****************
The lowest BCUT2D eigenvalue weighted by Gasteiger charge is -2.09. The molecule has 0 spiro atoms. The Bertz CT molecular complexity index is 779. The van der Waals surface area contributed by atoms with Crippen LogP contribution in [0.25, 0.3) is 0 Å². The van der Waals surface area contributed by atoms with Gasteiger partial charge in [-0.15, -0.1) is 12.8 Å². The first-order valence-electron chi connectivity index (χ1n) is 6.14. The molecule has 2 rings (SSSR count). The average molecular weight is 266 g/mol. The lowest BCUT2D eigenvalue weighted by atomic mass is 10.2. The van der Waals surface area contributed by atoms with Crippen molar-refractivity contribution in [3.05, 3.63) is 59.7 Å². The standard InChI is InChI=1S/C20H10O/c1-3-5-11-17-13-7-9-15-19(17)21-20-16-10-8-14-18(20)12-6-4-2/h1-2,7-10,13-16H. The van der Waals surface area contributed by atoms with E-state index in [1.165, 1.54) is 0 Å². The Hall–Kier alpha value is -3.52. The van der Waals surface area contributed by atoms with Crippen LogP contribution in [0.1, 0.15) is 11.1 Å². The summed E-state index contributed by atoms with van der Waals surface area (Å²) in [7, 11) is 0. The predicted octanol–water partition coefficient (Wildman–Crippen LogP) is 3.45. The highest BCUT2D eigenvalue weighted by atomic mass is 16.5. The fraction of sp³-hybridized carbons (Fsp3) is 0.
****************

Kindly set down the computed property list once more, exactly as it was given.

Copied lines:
The lowest BCUT2D eigenvalue weighted by Gasteiger charge is -2.09. The molecule has 0 spiro atoms. The Bertz CT molecular complexity index is 779. The van der Waals surface area contributed by atoms with Crippen LogP contribution in [0.25, 0.3) is 0 Å². The van der Waals surface area contributed by atoms with Gasteiger partial charge in [-0.15, -0.1) is 12.8 Å². The first-order valence-electron chi connectivity index (χ1n) is 6.14. The molecule has 2 rings (SSSR count). The average molecular weight is 266 g/mol. The lowest BCUT2D eigenvalue weighted by atomic mass is 10.2. The van der Waals surface area contributed by atoms with Crippen molar-refractivity contribution in [3.05, 3.63) is 59.7 Å². The standard InChI is InChI=1S/C20H10O/c1-3-5-11-17-13-7-9-15-19(17)21-20-16-10-8-14-18(20)12-6-4-2/h1-2,7-10,13-16H. The van der Waals surface area contributed by atoms with E-state index in [1.165, 1.54) is 0 Å². The Hall–Kier alpha value is -3.52. The van der Waals surface area contributed by atoms with Crippen LogP contribution in [0.1, 0.15) is 11.1 Å². The summed E-state index contributed by atoms with van der Waals surface area (Å²) in [7, 11) is 0. The predicted octanol–water partition coefficient (Wildman–Crippen LogP) is 3.45. The highest BCUT2D eigenvalue weighted by atomic mass is 16.5. The fraction of sp³-hybridized carbons (Fsp3) is 0.